This post is part of a series that takes a closer look at the scholarship in the articles and issues of IU Press journals. Posts may respond to articles, provide background, document the development process, or explain why scholars are excited about the journal, theme, or article and are primarily written by journal editors and contributors.
By Michael Lackey, author of "The Scandal of Jewish Rage in William Styron's Sophie's Choice" in issue 39.1 of the Journal of Modern Literature.
Rapists are perpetrators, never victims. It is this psycho-cultural dogma that has led scholars of William Styron’s Sophie’s Choice to conclude that the Jewish character Nathan Landau, who brutally rapes the protagonist Sophie, is more like a Nazi than a Jew, more like an anti-Semitic perpetrator than an oppressed minority. But while teaching the novel in my Holocaust course, I noticed a strange parallel that made me question this seemingly infallible truth about rape and subsequent approaches to Nathan.
At the time, I was working on a book (The Haverford Discussions) about the conflicts between black integrationists and black separatists, and I observed that the concentration-camp survivor Elie Wiesel made a strikingly similar claim as the Black-Power militant, Eldridge Cleaver. After Wiesel and some of his fellow survivors were liberated from a death camp, they decided, as Wiesel records in the Yiddish version (Un di Velt hot geshvign) of his canonical text Night, to go to Weimar in order to rape German women. This was an effort to get revenge on the Germans for what they did to the Jews. In the book Soul on Ice, Cleaver says that he raped black females as practice for raping white women, because he believed that violating white women would be a potent act of political revenge against the community of oppressors. In both cases, oppressed figures (Jews and blacks) view rape as an act of political retribution.
Is it possible that this twisted form of political logic informs the behavior of Styron’s Jewish character Nathan? Such was the idea that led me to write “The Scandal of Jewish Rage in William Styron’s Sophie’s Choice.” But it is important to note that my new interpretation of Nathan builds on my previous work about Sophie’s character, which I formulated most clearly in my book The Modernist God State: A Literary Study of the Nazis’ Christian Reich. For the longest time, most scholars treated Sophie as an innocent victim of Nazi atrocities. But when writing The Modernist God State, which focuses on the anti-Semitic version of Christianity that Hitler and the Nazis adopted in order to justify their brutal treatment of the Jews, I realized that Sophie had a profound understanding of the Nazis’ specific approach to Christianity and that Styron strategically suggested throughout that Sophie, like her father, had adopted the Nazis’ anti-Semitic version of Christianity when she was still in Europe. It was this discovery that led me to overturn most interpretations of the novel by demonstrating that Sophie was actually more perpetrator than victim.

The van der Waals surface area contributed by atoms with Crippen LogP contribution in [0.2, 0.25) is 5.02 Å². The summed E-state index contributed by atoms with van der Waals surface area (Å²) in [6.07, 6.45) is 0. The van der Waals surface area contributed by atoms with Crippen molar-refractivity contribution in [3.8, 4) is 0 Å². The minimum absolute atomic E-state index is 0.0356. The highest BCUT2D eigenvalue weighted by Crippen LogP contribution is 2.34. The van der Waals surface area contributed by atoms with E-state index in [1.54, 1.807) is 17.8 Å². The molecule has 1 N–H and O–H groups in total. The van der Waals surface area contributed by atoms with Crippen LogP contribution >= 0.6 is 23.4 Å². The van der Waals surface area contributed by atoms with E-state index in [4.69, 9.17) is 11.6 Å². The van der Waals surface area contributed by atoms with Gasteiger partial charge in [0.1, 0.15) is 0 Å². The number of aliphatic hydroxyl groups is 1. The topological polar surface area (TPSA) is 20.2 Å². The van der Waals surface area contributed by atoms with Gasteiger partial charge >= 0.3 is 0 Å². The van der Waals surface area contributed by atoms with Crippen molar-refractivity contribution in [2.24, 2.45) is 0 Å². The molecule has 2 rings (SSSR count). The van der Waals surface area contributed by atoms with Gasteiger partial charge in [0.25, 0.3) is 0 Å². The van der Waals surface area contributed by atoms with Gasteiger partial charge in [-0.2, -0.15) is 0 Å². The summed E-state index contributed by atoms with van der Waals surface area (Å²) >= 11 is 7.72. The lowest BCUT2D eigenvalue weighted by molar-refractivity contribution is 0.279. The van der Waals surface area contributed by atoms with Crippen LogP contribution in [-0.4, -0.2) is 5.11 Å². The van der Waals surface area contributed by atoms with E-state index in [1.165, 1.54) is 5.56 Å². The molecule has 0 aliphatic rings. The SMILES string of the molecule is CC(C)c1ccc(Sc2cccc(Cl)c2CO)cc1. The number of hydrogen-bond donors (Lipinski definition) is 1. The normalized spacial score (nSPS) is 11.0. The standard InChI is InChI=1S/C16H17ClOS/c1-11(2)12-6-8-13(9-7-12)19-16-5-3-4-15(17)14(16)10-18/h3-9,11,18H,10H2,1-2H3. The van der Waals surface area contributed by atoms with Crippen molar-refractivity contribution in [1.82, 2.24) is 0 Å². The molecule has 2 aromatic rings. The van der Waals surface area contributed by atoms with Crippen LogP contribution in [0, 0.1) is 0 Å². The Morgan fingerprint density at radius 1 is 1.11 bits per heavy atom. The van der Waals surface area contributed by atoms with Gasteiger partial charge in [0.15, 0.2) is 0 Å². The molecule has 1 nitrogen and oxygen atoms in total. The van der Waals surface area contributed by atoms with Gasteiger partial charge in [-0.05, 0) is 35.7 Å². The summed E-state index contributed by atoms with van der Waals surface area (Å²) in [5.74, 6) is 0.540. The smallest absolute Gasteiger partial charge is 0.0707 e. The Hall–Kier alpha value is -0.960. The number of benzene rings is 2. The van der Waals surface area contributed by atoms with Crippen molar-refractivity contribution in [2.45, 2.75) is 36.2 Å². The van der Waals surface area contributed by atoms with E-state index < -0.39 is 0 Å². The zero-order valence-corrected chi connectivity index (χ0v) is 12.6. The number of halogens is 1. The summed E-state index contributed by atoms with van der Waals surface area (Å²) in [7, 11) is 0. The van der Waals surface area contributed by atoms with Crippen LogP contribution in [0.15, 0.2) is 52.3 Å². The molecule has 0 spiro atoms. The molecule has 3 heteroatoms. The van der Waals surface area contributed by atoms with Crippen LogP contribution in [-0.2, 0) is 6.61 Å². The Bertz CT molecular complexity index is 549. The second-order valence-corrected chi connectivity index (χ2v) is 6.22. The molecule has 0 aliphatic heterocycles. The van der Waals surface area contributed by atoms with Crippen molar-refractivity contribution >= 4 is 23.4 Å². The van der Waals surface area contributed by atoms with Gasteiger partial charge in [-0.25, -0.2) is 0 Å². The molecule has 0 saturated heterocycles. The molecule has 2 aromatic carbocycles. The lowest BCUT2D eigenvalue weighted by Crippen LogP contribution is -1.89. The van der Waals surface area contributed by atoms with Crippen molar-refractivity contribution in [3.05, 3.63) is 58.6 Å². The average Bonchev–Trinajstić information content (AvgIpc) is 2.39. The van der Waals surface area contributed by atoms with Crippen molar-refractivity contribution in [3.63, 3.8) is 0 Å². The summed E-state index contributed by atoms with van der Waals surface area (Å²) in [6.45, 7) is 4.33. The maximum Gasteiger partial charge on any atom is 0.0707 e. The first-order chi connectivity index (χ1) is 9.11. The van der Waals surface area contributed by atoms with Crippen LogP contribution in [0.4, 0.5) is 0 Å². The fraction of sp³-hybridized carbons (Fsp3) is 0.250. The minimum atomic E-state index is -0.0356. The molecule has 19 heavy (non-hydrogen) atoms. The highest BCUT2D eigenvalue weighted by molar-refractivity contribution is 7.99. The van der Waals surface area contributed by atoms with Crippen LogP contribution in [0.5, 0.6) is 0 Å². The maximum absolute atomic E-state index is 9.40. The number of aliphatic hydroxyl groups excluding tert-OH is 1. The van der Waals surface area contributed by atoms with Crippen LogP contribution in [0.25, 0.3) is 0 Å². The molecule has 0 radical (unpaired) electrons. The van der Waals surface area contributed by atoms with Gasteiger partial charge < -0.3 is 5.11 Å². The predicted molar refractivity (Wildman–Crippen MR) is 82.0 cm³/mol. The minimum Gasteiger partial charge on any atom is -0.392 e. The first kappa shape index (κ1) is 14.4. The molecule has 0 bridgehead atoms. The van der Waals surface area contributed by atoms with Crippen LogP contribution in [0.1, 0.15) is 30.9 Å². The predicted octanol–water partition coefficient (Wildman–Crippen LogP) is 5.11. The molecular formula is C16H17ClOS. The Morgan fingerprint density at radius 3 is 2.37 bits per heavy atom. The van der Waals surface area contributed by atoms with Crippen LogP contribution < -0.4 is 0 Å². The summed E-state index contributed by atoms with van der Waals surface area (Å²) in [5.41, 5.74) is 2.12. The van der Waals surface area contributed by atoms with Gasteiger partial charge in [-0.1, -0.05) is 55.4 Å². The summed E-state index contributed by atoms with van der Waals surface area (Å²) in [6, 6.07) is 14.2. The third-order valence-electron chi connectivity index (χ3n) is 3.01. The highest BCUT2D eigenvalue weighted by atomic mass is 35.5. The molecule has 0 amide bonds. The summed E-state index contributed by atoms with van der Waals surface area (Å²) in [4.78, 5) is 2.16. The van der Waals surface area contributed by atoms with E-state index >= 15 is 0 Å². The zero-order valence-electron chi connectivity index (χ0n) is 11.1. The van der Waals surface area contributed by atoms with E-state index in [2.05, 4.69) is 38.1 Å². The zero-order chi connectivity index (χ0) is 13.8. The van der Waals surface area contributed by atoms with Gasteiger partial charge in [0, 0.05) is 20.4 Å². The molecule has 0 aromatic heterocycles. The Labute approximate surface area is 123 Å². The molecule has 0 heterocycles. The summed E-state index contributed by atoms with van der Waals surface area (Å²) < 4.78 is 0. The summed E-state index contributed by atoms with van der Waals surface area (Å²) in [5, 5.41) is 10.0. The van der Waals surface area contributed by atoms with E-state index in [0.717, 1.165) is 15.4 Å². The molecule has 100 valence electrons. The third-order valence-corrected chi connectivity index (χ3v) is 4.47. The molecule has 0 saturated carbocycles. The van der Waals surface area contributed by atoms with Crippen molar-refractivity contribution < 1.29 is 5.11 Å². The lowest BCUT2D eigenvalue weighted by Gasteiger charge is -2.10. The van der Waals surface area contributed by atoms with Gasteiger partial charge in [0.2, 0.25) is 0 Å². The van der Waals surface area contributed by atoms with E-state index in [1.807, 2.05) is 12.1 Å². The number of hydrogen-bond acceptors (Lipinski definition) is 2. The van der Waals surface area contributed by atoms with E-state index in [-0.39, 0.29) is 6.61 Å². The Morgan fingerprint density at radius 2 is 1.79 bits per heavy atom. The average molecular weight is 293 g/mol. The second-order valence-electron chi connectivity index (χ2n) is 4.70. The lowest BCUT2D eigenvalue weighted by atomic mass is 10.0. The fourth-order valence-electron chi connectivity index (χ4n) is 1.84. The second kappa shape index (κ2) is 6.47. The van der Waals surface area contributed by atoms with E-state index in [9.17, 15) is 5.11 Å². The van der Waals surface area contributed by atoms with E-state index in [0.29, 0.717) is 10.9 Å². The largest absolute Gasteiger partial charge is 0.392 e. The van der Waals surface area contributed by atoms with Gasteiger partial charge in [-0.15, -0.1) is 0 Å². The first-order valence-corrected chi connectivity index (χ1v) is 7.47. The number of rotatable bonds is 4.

If it is true that Sophie not only understood but also internalized the Nazis’ anti-Semitic version of Christianity, and if it is also true that Nathan started to realize that Sophie had once been more of a Nazi sympathizer than she willingly admits, then one can understand why Nathan calls Sophie Irma Griese, the sadistic Nazi concentration-camp guard. And if we follow the logic of political revenge as articulated by Wiesel and Cleaver, then we could say that Nathan, in raping Sophie, behaves more like an oppressed Jew than a Nazi perpetrator.
This interpretation makes considerable sense when we note that Styron documented the horrific political logic of retribution-rape in his 1967 novel The Confessions of Nat Turner. Styron’s Turner opposes rape so much that he considers abandoning his idea of an insurrection because he fears that some of his rebels will rape white women. But after suffering humiliation and abuse at the hands of his white oppressors, Styron’s Turner fantasizes about raping a white woman, despite his moral objections to the contrary. In essence, Styron pictures the overmastering psychological effects of oppression on the inner life of the oppressed, a political logic that Styron would develop in even more detail in his novel about oppressed Jews in the anti-Semitic West.
Given this interpretation, is Styron sanctioning Nathan’s rape of Sophie? The answer is an emphatic no. In both The Confessions of Nat Turner and Sophie’s Choice, Styron, like Frantz Fanon, suggests that a soul-crushing culture of oppression creates twisted psycho-political forms of reaction. This approach does not sanction rape, and Styron is not suggesting that there is such a thing as legitimate rape. But the best way to prevent these sadistic and perverted responses from coming into being would be to stop the targeted oppression of certain racial and ethnic communities.
Read Michael Lackey's essay "The Scandal of Jewish Rage in William Styron's Sophie's Choice" in issue 39.1 of the Journal of Modern Literature, which is available now on JSTOR.